Hitachi Cable, Ltd. (TOKYO:5812) has announced the development of a high-power red LED chip offering a maximum luminous flux of 55 lumens. This luminous flux was enabled by increasing the size of the LED chip and use of a fine line electrode structure.
LEDs are semiconductor solid-state components that convert electricity directly into light. With their capacity to emit light of a specific color without color filters and at low operating voltages, LEDs are used as indicator lights in a wide range of equipment, appliances, and devices. Recent progress in luminous efficiency and the widespread commercial manufacture of blue and green LEDs has rapidly expanded the use of LEDs in full color display and illumination applications, including traffic lights, automobile rear signal lamps, and large outdoor display panels.
Hitachi Cable manufactures supplies aluminum gallium arsenide (AlGaAs) epitaxial wafers and aluminum gallium indium phosphorus (AlGaInP) epitaxial wafers, both of which are compound semiconductor wafers for red LEDs. In response to demand for LEDs of higher luminous efficiency, the company has also developed a high-brightness red LED chips (hereafter referred to as an “MR-LED chips”) that form a metal reflector (MR) under the light emitting layer. This product is currently being supplied to LED package manufacturers and other customers.
Through its LED business, Hitachi Cable has recognized the growing demand for higher output LED chips. The company has incorporated fine electrode structures and enlarged chip dimensions to develop high-power red LED chips offering outputs as high as 55 lumens.
One of the methods of improving per-chip light output is to increase the chip dimensions. However, larger chips increase the difficulty in distributing a uniform current across the entire light emitting layer. On the other hand, if large electrodes are positioned in the upper layer of the chip for a more uniform current dispersion, light from the light emitting layer will be blocked, reducing the light extraction efficiency.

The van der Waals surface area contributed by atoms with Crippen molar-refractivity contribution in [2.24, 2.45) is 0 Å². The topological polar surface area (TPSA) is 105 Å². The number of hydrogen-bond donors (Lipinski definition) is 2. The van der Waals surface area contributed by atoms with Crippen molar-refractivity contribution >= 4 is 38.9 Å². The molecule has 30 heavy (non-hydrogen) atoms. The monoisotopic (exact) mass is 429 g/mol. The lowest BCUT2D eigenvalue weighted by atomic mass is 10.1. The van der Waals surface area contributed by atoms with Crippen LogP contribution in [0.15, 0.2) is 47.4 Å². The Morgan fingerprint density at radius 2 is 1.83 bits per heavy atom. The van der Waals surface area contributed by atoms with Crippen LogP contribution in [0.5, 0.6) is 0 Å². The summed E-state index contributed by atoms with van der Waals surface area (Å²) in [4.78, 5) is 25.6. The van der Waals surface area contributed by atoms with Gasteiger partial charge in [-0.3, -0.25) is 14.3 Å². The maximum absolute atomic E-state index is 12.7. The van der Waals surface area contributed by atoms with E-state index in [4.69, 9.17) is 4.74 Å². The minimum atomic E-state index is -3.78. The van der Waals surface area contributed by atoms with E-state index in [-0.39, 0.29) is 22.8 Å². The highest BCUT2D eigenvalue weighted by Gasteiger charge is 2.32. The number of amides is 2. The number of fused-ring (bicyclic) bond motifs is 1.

To resolve these problems in developing a new LED chip, instead of using larger electrodes, Hitachi Cable has utilized two pad electrodes for receiving power, a backbone electrode connecting the two electrodes, and multiple fine line electrodes that extend from the backbone electrode on the upper chip layer.
By employing fine line electrodes, Hitachi Cable has succeeded in achieving uniform dispersion of current across the entire chip surface without blocking light from the light emitting layer, thus attaining a maximum luminous flux of 55 lumens in a large LED chip measuring 1 mm by 1 mm—equivalent to the combined output of 21 MR-LED chips (0.33 mm x 0.33 mm). With its higher output, the new LED chip is expected to find applications not only in display applications, but also as a light source for devices such as projectors.
Hitachi Cable will continue to pursue active development of higher-power LED chips while expanding its lineup of high-power LED chips, including yellow and infrared LED chips.